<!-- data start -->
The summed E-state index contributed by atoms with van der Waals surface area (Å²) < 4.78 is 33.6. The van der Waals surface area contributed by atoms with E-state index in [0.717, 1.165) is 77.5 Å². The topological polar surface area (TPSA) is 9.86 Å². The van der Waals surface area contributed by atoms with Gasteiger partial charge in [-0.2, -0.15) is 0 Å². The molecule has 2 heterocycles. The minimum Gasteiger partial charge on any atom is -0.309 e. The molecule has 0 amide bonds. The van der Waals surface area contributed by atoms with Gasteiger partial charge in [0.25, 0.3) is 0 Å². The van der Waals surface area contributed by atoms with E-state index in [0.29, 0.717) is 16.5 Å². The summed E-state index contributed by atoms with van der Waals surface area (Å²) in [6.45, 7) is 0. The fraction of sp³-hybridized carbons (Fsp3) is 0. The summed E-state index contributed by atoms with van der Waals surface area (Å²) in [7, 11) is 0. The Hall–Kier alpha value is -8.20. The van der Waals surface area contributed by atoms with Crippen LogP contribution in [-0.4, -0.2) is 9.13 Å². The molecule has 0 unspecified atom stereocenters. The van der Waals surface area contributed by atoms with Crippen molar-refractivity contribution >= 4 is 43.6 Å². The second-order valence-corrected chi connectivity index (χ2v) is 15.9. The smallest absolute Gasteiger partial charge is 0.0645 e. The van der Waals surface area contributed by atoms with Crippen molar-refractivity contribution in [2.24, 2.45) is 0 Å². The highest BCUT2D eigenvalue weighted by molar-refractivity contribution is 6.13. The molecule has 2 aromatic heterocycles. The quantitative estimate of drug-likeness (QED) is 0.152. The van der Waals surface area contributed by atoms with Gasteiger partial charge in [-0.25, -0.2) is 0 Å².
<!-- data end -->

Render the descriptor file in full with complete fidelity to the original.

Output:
The summed E-state index contributed by atoms with van der Waals surface area (Å²) < 4.78 is 33.6. The van der Waals surface area contributed by atoms with E-state index in [0.717, 1.165) is 77.5 Å². The topological polar surface area (TPSA) is 9.86 Å². The van der Waals surface area contributed by atoms with Gasteiger partial charge in [-0.2, -0.15) is 0 Å². The molecule has 2 heterocycles. The minimum Gasteiger partial charge on any atom is -0.309 e. The molecule has 0 amide bonds. The van der Waals surface area contributed by atoms with Gasteiger partial charge in [0.25, 0.3) is 0 Å². The van der Waals surface area contributed by atoms with E-state index in [0.29, 0.717) is 16.5 Å². The summed E-state index contributed by atoms with van der Waals surface area (Å²) in [6.45, 7) is 0. The fraction of sp³-hybridized carbons (Fsp3) is 0. The summed E-state index contributed by atoms with van der Waals surface area (Å²) in [7, 11) is 0. The Hall–Kier alpha value is -8.20. The van der Waals surface area contributed by atoms with Crippen LogP contribution in [-0.4, -0.2) is 9.13 Å². The molecule has 0 unspecified atom stereocenters. The van der Waals surface area contributed by atoms with Crippen molar-refractivity contribution >= 4 is 43.6 Å². The second-order valence-corrected chi connectivity index (χ2v) is 15.9. The smallest absolute Gasteiger partial charge is 0.0645 e. The van der Waals surface area contributed by atoms with Crippen molar-refractivity contribution in [2.24, 2.45) is 0 Å². The highest BCUT2D eigenvalue weighted by molar-refractivity contribution is 6.13. The molecule has 2 aromatic heterocycles. The quantitative estimate of drug-likeness (QED) is 0.152. The van der Waals surface area contributed by atoms with Gasteiger partial charge in [-0.25, -0.2) is 0 Å².